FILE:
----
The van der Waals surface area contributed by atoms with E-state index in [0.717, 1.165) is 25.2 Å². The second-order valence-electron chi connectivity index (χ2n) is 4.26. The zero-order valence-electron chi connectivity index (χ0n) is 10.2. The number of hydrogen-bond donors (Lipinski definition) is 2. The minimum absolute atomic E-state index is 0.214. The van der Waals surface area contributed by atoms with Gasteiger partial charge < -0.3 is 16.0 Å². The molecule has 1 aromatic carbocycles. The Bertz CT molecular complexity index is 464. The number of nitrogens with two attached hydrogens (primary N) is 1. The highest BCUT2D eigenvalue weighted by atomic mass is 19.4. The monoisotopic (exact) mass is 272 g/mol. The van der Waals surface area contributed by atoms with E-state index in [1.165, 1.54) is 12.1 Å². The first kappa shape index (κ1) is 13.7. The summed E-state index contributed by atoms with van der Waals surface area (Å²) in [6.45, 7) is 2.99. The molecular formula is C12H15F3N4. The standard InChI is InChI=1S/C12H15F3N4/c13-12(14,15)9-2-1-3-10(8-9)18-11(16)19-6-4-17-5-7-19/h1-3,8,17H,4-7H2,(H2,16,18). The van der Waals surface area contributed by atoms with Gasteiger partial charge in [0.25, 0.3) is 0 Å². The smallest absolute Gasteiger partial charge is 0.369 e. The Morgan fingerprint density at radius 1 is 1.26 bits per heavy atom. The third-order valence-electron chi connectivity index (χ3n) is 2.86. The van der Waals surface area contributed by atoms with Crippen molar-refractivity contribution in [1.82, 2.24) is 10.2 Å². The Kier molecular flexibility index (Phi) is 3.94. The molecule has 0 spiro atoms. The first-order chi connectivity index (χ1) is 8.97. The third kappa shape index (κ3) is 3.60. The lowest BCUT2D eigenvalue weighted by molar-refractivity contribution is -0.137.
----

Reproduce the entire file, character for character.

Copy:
The van der Waals surface area contributed by atoms with E-state index in [0.717, 1.165) is 25.2 Å². The second-order valence-electron chi connectivity index (χ2n) is 4.26. The zero-order valence-electron chi connectivity index (χ0n) is 10.2. The number of hydrogen-bond donors (Lipinski definition) is 2. The minimum absolute atomic E-state index is 0.214. The van der Waals surface area contributed by atoms with Gasteiger partial charge < -0.3 is 16.0 Å². The molecule has 1 aromatic carbocycles. The Bertz CT molecular complexity index is 464. The number of nitrogens with two attached hydrogens (primary N) is 1. The highest BCUT2D eigenvalue weighted by atomic mass is 19.4. The monoisotopic (exact) mass is 272 g/mol. The van der Waals surface area contributed by atoms with E-state index in [1.165, 1.54) is 12.1 Å². The first kappa shape index (κ1) is 13.7. The summed E-state index contributed by atoms with van der Waals surface area (Å²) in [6.45, 7) is 2.99. The molecular formula is C12H15F3N4. The standard InChI is InChI=1S/C12H15F3N4/c13-12(14,15)9-2-1-3-10(8-9)18-11(16)19-6-4-17-5-7-19/h1-3,8,17H,4-7H2,(H2,16,18). The van der Waals surface area contributed by atoms with Gasteiger partial charge in [0.25, 0.3) is 0 Å². The smallest absolute Gasteiger partial charge is 0.369 e. The Morgan fingerprint density at radius 1 is 1.26 bits per heavy atom. The third-order valence-electron chi connectivity index (χ3n) is 2.86. The van der Waals surface area contributed by atoms with Crippen molar-refractivity contribution in [1.82, 2.24) is 10.2 Å². The Kier molecular flexibility index (Phi) is 3.94. The molecule has 0 spiro atoms. The first-order chi connectivity index (χ1) is 8.97. The third kappa shape index (κ3) is 3.60. The lowest BCUT2D eigenvalue weighted by molar-refractivity contribution is -0.137.